The short answer is a qualified “yes” but to explain why, we must first define our terms. It is a sad truth that words often mean something different in Northern Ireland than they do elsewhere, but then clarity of thought is often the first casualty of any ideological conflict.
Compare the use of the terms “nationalist” and “republican” in the Northern Ireland conflict with that of, say, the Spanish Civil War. In NI, nationalists and republicans are assumed to be (broadly) on the same side. In Spain, they were mortal enemies. This is due in part to the malleable nature of republicanism as a concept — republican movements have often encompassed wide variations in political opinion — but is also telling of how the central political conflict in Northern Ireland has appropriated political concepts to fit the purposes of its protagonists.
Classical republicanism is an enlightenment ideology concerned with essential liberty and the fight against tyranny. The central concept is that of the social contract, where all citizens regardless of creed, class or any other distinction, consent to be bound by the rules of society in order to obtain the mutual benefits of security and prosperity. These universalist ideals were hard fought for, but are uncontroversial in 21st century Europe — it could be argued that under this definition even the constitutional monarchies are “republican”, although (unlike Rousseau) modern republicans would certainly balk at any suggestion of inherited power.
The corollary of the social contract, the right of the people to revolt against a regime that violates the contract, is more problematic. This concept is the claimed root of modern Irish Republicanism, but the identification of injustice is by itself insufficient — one also needs someone to revolt on behalf of. Does every individual have the right to rebel against unjust authority, or only if he can gather enough friends? Who constitute a “people” for the purposes of revolt – a nation, a region, a social class? In the Spanish Civil War, it was largely a social class who revolted against the aristocratic Nationalists. In Northern Ireland by contrast, the oppressed people were defined by nationalism.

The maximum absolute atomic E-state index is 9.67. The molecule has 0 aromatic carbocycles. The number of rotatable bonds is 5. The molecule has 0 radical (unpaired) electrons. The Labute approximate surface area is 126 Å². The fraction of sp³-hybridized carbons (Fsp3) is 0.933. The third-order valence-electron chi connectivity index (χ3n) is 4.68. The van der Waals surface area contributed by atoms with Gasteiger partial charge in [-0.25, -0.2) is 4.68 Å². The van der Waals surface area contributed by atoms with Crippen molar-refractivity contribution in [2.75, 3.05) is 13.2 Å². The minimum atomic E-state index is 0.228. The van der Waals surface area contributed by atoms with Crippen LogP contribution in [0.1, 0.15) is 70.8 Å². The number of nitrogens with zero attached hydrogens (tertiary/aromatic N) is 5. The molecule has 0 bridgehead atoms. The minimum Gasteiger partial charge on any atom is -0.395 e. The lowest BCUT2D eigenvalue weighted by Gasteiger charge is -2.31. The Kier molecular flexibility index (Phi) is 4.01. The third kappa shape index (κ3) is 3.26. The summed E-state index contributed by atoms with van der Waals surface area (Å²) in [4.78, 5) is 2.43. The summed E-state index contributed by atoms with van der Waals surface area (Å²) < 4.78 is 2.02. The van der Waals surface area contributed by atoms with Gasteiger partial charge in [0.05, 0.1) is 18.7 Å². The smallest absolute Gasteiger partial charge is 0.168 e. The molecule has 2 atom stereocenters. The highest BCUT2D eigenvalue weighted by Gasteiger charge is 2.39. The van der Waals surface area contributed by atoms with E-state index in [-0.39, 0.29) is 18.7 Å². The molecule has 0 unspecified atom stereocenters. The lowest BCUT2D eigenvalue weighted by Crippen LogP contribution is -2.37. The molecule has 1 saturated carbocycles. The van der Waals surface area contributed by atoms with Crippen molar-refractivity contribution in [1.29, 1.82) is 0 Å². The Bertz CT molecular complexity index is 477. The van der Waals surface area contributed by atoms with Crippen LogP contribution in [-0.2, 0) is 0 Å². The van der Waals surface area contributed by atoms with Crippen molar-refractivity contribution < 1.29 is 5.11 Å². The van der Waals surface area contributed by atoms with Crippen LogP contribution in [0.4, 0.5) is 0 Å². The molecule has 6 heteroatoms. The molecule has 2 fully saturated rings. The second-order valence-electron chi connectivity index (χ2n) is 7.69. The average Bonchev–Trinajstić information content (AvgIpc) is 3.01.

While Irish Republicanism has consistently claimed to be struggling on behalf of all the people of Ireland, whether Catholic, Protestant or Dissenter, it has long been de facto an Irish nationalist movement. This is an important distinction: while there have been many prominent Protestants in the Republican movement, they have all self-identified as Irish. Those people who do not self-identify as part of the Irish nation have played a vanishing role. As anyone familiar with the Balkans can attest, religion plays a large part in national identity, and the nationalist movement of the late 19th century left most Protestants, particularly those in Ulster, cold. As Protestants drifted away from an increasingly Catholic, Gaelic nationalism, the Republican movement that relied on nationalism for its legitimacy lost its claim to universality — and republicanism without universality is a contradiction in terms.
Unionism never pretended to be a universalist doctrine, but it too has drifted away from its roots. The Irish Unionism of the 19th century emerged from the Whig aristocracy, while its sister Ulster Unionist movement was (and still is) based in the industrial heartland. What unified them was a shared concern for the economy of an Ireland cut off from its trading partners by new tariffs, but they differed in important ways — Ulster Unionists, particularly Presbyterians, were more exercised by the fear of a Catholic-majority state than the Dublin-based (and predominantly Anglican) Irish Unionists. After the establishment of the Free State, Irish Unionists saw their economic interests as best defended by Cumann na nGaedheal and Dublin-based unionism faded away.